A Tiny First Abode

[Warning: content includes multiple appearances of the word “tiny.”]

After our honeymoon at Six Flags Over Texas, Rick and I moved to San Angelo, Texas, where we both planned to attend Angelo State College. Instead, Rick took his first job in banking as a bank teller, and I enrolled in Angelo State College with a major in German. We lived in San Angelo from September 1969 to January 1970, and there are only three things that stand out in my mind about our very short stay there:

1) Rick and I saw the movie “Bob and Carol and Ted and Alice.” It was a weird feeling being married and not having to abide by “parent rules.” Going to see this risqué movie seemed like something I should not tell my parents about. I realize this is a strange memory to hang onto. I can’t explain it.

2) I met an old girlfriend of Rick’s. She was working the teller window at a local bank when Rick and I drove through. She smiled at Rick and blushed.

3) Last, but not least, our first apartment made a lasting impression on me.

Our first residence was more like a stucco tourist court than an apartment complex. It was a very small u-shaped complex. Our tiny apartment was probably less than 400 square feet, and I believe the rent was about $60 per month, including utilities. It was barely furnished with a plastic couch, a double bed, a chest or dresser in the bedroom, an old refrigerator, and a Formica-topped kitchen table just big enough for the two chairs. It had linoleum tile floors throughout, and one air conditioner in one of the windows. At night we could hear everything going on through the paper-thin wall between our bedroom and the bedroom of the single man next door.

Everything about our apartment was tiny: a tiny living/kitchen and a tiny bedroom with a tiny bathroom and an even tinier closet. It was the original “tiny house.” The tiny and already very old refrigerator was probably no taller than five feet. Its single pull-latch door opened up to the refrigerated section and a tiny shoebox-sized freezer with one lonely metal ice tray.  Just a little frost accumulation in the shoebox freezer kept the single ice tray from fitting into the freezer, which meant it was time to defrost…or move. This is when I figured out how to use an ice pick and a hair dryer to defrost a freezer. The tiny kitchen got used a lot, because we couldn’t afford to go out; however, my challenge was that I only knew how to cook a couple of things: chicken and rice in gravy, and pork chops and rice in gravy.

On the longest living room wall, Rick built a trendy wall unit bookshelf with cinder blocks and lumber he painted black. It was the nicest thing in our apartment, other than the six-year-old portable black and white TV which I brought from home. I don’t remember watching TV much, but Rick watched football games whenever possible.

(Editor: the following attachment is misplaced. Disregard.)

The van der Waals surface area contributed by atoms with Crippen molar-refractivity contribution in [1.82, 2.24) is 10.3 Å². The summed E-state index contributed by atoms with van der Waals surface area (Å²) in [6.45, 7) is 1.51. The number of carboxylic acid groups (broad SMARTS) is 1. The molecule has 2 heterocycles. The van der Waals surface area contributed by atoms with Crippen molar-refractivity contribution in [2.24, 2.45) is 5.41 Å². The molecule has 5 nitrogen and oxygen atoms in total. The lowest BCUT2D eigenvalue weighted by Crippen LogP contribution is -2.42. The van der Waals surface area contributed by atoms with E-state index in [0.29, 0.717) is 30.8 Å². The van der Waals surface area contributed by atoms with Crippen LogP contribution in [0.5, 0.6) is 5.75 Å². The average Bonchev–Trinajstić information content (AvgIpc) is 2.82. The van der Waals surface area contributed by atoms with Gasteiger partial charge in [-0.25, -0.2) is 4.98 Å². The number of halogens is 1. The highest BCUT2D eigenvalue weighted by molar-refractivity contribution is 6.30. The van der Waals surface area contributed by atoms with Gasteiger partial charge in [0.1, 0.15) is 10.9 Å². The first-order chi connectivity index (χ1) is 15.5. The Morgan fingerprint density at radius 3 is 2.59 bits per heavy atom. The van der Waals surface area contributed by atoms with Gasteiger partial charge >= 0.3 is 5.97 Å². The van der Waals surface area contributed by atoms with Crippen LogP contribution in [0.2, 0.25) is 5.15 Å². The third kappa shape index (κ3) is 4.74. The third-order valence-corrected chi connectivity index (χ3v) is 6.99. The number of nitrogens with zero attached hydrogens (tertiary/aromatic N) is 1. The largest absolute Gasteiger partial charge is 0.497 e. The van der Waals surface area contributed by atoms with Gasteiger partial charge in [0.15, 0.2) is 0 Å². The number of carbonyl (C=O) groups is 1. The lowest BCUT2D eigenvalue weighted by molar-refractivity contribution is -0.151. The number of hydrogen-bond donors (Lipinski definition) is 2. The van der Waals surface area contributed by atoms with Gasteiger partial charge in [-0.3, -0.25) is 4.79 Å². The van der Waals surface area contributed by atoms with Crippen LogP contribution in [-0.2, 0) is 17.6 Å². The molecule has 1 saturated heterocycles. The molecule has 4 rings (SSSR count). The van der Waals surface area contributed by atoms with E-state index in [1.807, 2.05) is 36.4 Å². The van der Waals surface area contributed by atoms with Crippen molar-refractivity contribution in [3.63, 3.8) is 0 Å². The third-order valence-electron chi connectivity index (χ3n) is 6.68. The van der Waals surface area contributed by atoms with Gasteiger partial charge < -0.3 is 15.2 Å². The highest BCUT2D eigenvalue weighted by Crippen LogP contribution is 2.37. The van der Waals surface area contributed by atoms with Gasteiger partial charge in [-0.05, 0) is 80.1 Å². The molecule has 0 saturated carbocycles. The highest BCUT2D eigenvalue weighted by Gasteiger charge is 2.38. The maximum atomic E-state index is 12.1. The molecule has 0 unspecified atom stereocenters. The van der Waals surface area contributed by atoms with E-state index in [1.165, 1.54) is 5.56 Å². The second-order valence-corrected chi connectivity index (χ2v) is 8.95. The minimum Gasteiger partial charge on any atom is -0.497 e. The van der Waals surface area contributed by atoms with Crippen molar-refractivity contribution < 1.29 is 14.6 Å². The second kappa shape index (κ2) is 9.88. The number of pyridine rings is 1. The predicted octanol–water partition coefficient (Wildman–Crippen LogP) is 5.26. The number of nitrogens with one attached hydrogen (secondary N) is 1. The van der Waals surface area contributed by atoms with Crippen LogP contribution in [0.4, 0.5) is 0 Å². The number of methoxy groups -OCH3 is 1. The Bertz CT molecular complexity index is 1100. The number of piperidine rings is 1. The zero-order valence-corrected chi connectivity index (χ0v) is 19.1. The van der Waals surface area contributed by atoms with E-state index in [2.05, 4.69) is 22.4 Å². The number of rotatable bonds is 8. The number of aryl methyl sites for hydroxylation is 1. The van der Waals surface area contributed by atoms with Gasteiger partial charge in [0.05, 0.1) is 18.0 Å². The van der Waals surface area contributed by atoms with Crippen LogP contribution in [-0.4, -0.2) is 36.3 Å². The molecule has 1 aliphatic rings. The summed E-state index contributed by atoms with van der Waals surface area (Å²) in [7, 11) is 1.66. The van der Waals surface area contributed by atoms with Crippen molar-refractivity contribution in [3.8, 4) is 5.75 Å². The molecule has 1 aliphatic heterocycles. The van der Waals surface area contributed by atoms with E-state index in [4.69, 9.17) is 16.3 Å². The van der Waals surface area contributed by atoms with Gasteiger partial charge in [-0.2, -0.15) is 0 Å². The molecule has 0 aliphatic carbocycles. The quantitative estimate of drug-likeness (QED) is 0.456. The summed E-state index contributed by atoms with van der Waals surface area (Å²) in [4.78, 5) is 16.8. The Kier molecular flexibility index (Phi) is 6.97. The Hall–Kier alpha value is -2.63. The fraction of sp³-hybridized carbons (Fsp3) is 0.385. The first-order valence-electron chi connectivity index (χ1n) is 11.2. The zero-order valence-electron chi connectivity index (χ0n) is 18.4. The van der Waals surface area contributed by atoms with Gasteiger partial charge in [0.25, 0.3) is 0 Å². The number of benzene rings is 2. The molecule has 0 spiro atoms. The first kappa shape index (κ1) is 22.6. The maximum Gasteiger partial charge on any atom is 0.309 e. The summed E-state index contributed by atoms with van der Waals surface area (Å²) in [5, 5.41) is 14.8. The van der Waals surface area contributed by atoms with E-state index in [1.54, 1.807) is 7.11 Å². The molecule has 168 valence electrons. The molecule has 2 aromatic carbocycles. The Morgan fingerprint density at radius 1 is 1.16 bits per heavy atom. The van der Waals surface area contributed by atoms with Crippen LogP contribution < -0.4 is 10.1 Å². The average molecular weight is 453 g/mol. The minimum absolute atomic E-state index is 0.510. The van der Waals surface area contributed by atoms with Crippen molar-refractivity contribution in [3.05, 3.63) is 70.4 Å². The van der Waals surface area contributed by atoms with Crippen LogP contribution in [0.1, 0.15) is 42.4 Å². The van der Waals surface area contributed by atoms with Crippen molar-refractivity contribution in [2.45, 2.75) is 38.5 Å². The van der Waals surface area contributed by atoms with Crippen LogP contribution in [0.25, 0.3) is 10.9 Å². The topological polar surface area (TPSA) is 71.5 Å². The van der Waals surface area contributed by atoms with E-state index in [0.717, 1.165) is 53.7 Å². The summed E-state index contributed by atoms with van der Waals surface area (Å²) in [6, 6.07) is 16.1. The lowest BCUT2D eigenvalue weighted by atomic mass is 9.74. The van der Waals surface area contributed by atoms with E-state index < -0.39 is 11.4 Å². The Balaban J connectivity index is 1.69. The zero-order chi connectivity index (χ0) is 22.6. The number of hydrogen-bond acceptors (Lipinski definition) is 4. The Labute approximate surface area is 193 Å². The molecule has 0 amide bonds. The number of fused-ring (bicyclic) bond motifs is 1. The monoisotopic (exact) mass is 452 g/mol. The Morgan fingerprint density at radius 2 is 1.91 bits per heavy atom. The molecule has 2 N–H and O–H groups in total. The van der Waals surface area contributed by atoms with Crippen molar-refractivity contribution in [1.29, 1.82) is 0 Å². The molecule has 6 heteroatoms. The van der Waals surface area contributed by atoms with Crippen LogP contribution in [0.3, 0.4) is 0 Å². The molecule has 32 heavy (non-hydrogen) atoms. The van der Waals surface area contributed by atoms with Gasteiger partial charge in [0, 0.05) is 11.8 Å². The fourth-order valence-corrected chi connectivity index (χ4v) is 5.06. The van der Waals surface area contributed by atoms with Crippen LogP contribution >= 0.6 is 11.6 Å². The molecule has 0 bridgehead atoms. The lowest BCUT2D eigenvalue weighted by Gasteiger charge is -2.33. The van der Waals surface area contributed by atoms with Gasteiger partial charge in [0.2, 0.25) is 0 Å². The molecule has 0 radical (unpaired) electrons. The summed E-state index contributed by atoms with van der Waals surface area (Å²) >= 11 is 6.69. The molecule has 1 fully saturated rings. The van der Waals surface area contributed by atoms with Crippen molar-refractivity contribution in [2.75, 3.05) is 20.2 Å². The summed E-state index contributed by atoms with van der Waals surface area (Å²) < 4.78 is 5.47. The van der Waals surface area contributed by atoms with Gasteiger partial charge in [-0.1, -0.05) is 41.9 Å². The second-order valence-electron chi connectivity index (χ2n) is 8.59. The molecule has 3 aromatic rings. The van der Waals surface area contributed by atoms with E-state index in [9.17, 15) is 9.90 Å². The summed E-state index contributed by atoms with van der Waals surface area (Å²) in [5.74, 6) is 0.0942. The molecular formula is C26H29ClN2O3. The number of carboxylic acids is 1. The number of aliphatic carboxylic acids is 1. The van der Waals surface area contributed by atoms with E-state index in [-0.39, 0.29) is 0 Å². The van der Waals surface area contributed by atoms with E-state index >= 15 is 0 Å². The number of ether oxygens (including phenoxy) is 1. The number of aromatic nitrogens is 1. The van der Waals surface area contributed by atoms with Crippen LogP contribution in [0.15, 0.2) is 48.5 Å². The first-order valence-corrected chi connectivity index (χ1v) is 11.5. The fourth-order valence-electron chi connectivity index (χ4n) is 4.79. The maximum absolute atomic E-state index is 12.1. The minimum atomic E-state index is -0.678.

About four large steps from the front door through the living room was the opening to the tiny bedroom. The tiny bedroom closet held almost nothing, so we bought a rolling metal floor rack for hanging clothes and set it against the back wall. I barely remember the bathroom. The only thing that was NOT tiny in our first residence was a huge crack running along the floor at the base of the back bedroom wall. It came with the apartment at no extra charge. The two- to three-inch-wide fissure ran the length of the ten-or-so foot wall. I stuck a long piece of coat hanger wire in it once and never felt the bottom. I sprayed it every day with bug spray.

While Rick’s parents were away on vacation once, we kept their poodle Pierre. He was a good dog and liked to sleep on the bed with us. One night, I awoke to the incessant and annoying sound of what I thought was the dog licking himself. He wouldn’t stop, so I sat up and turned on the light to see if he was ok. I looked at him, as he returned my puzzled stare. Rick was still asleep, but Pierre and I sat very still listening to the strange sound. I got out of bed to investigate and stepped into cold ankle-deep water rushing through the bedroom. That’s when Rick woke up. The water flowed from the front living room wall, through the bedroom door, to the far side of our bedroom, and finally down into the abyss at the back wall of the bedroom. If it hadn’t been for that bottomless crack, I believe we would have been up to our knees (at least) in reddish-brown water. We called the landlord (who also happened to be the county sheriff and definitely looked and acted the part), but we were not able to reach him until the next morning.

The problem turned out to be a rusted out old pipe outside our front door. The living room and bedroom were entirely flooded. The water mixed with the red West Texas dirt made it a challenge to clean up, which we had to do ourselves with no help from the sheriff/landlord. All I could say was, “Thank goodness for the linoleum floors and the big crack in the floor.” We didn’t have any real valuables, so there wasn’t much to ruin – only a few books and record albums that were on the bottom shelf (the floor) of the cinder block shelves. We were not compensated for our trouble and didn’t have the courage to challenge the sheriff about the incident.

While exploring San Angelo on Google Maps, I was surprised to stumble upon what I believe is our old apartment (see featured image). The location generally fits with where I thought it was. I’m fairly certain this is where we lived, but it didn’t look this good. Our door was the last one at the back of the right wing, facing left. A current real estate Internet site indicates the pictured apartments were built in 1959, which fits my timeline; but it also means they were only ten years old in 1969. I guess the West Texas climate and dirt age things quickly. I’m very surprised but a little glad the building is still there and looking better than ever.